Longman Dictionary of Contemporary English homepage

Topic: SOCIOLOGY

Date: 1400-1500
Language: Latin
Origin: , past participle of progredi 'to go forward'

progress

1 noun
     
pro‧gress1 S2 W2 [uncountable]
1 the process of getting better at doing something, or getting closer to finishing or achieving somethingCOLLOCATIONS COLLOCATIONS
make progress progress in (doing) something slow/steady progress good/significant/substantial/rapid progress follow/chart/monitor/keep track of somebody's progress hinder somebody/something's progress (=make it slower) economic/technological/scientific progress
I'm afraid we're not making much progress.
progress of
the slow progress of the investigation
There has been significant progress in in understanding the HIV infection.
progress towards
They say they are making steady progress towards a peace settlement.
progress on
Little progress has been made on human rights issues.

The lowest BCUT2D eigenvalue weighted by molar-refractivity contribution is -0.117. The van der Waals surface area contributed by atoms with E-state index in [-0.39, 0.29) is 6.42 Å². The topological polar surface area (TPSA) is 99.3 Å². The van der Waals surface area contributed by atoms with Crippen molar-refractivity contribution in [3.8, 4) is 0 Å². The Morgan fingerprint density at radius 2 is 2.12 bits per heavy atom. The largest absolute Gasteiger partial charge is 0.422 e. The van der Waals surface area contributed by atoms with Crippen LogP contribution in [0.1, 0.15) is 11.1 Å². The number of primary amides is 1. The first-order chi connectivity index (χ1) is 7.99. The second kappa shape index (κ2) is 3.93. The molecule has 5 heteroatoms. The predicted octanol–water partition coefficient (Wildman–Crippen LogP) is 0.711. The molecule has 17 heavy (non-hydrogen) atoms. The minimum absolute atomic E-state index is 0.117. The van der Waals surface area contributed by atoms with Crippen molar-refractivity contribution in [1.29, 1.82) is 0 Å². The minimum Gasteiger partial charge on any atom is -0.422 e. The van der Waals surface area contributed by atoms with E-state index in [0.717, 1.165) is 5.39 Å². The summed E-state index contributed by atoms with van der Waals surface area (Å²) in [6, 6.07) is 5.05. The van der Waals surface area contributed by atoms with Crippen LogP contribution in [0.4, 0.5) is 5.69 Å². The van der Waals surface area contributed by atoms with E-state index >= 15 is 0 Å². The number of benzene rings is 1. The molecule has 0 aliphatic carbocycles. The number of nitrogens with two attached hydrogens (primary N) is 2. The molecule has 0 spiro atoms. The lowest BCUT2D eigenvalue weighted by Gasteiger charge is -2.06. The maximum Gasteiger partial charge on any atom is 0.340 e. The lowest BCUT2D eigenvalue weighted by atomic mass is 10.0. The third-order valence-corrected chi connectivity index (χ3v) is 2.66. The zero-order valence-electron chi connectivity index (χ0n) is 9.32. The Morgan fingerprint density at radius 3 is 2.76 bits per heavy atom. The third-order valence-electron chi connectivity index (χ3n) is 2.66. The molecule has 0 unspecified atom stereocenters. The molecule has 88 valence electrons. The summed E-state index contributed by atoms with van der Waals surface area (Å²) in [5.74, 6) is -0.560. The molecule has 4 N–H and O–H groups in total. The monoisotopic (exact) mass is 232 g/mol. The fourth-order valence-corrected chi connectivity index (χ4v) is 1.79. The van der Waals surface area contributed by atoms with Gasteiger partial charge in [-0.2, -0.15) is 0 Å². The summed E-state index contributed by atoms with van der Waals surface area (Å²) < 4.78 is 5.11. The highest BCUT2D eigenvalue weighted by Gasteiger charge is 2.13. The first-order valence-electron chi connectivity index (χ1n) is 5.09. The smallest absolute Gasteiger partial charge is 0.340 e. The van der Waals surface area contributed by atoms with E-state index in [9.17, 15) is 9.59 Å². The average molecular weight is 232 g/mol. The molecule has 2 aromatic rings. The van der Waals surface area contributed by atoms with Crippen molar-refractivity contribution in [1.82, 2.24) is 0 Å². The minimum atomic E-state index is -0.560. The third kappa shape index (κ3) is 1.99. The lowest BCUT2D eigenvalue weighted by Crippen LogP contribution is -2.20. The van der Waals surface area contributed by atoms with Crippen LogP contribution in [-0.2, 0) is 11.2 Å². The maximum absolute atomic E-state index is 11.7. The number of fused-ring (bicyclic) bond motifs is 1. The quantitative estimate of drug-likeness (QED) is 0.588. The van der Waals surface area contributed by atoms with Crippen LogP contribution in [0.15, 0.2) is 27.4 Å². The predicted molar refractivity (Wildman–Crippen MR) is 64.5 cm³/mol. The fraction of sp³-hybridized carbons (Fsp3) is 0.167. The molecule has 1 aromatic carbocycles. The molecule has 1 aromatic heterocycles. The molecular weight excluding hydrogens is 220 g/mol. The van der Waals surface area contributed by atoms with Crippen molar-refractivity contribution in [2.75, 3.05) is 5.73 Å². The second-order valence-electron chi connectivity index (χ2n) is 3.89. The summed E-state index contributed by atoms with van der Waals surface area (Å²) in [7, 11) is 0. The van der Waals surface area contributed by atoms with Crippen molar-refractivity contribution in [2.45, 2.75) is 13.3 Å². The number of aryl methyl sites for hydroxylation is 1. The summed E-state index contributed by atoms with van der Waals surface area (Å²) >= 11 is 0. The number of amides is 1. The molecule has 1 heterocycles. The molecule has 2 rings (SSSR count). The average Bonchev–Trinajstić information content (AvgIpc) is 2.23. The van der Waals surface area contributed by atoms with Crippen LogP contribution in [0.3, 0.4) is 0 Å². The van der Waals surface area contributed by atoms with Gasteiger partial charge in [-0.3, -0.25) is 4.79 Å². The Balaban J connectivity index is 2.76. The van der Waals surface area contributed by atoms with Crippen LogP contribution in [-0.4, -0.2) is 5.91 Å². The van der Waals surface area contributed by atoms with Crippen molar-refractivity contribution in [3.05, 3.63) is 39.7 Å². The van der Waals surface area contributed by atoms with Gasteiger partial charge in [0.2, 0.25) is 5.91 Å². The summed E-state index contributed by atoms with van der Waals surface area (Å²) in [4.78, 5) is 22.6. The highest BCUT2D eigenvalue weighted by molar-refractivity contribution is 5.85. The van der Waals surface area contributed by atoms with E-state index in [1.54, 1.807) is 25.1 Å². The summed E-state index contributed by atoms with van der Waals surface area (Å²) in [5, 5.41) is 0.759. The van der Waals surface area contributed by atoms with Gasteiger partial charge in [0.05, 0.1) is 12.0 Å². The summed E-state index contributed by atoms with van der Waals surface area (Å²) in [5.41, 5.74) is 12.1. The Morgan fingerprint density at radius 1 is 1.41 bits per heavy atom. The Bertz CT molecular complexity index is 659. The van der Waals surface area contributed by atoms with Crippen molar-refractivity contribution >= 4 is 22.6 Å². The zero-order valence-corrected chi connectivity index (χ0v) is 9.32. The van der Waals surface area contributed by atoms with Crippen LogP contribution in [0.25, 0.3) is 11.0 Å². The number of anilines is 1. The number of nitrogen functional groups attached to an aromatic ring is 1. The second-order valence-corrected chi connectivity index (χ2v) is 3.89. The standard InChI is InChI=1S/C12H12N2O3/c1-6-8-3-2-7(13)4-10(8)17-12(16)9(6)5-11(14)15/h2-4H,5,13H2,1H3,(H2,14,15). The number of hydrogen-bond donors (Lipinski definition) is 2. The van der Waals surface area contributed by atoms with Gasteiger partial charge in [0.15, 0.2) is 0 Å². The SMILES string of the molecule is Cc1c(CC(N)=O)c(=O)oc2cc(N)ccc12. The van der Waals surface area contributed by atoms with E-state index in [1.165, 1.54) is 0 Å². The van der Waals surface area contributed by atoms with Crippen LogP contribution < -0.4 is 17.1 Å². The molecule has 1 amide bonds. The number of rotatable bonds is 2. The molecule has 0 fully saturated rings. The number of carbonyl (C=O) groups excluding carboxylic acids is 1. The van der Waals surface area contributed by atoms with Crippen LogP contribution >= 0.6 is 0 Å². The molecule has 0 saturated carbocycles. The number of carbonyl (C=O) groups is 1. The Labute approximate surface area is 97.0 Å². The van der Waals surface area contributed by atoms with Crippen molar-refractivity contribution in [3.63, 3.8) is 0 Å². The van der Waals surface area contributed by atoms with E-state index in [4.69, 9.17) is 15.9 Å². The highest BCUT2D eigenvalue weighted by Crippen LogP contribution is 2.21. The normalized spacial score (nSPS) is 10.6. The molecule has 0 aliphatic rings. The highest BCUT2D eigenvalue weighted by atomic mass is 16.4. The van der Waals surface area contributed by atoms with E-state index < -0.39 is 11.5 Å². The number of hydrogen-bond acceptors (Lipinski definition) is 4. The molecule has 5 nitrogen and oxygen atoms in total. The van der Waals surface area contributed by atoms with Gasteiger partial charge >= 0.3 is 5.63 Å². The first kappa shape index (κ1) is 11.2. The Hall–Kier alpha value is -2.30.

tests designed to monitor the student's progress
At school his academic progress was hindered by a series of health problems.
The country has made huge economic progress in recent years.
2 slow or steady movement somewhere:
We made good progress despite the snow.
progress through
They watched the ship's slow progress through the heavy seas.
3SS change which is thought to lead to a better society, because of developments in science or fairer methods of social organization:
Mankind is destroying the planet, all in the name of progress (=because people want progress).
Under communism, nothing was allowed to get in the way of the great march of progress.
4

in progress

formal happening now, and not yet finished:
A lecture was in progress in the main hall.
work/research in progress
They looked in periodically to check the work in progress.
! progress is an uncountable noun. Do not say 'a progress' or 'progresses'.
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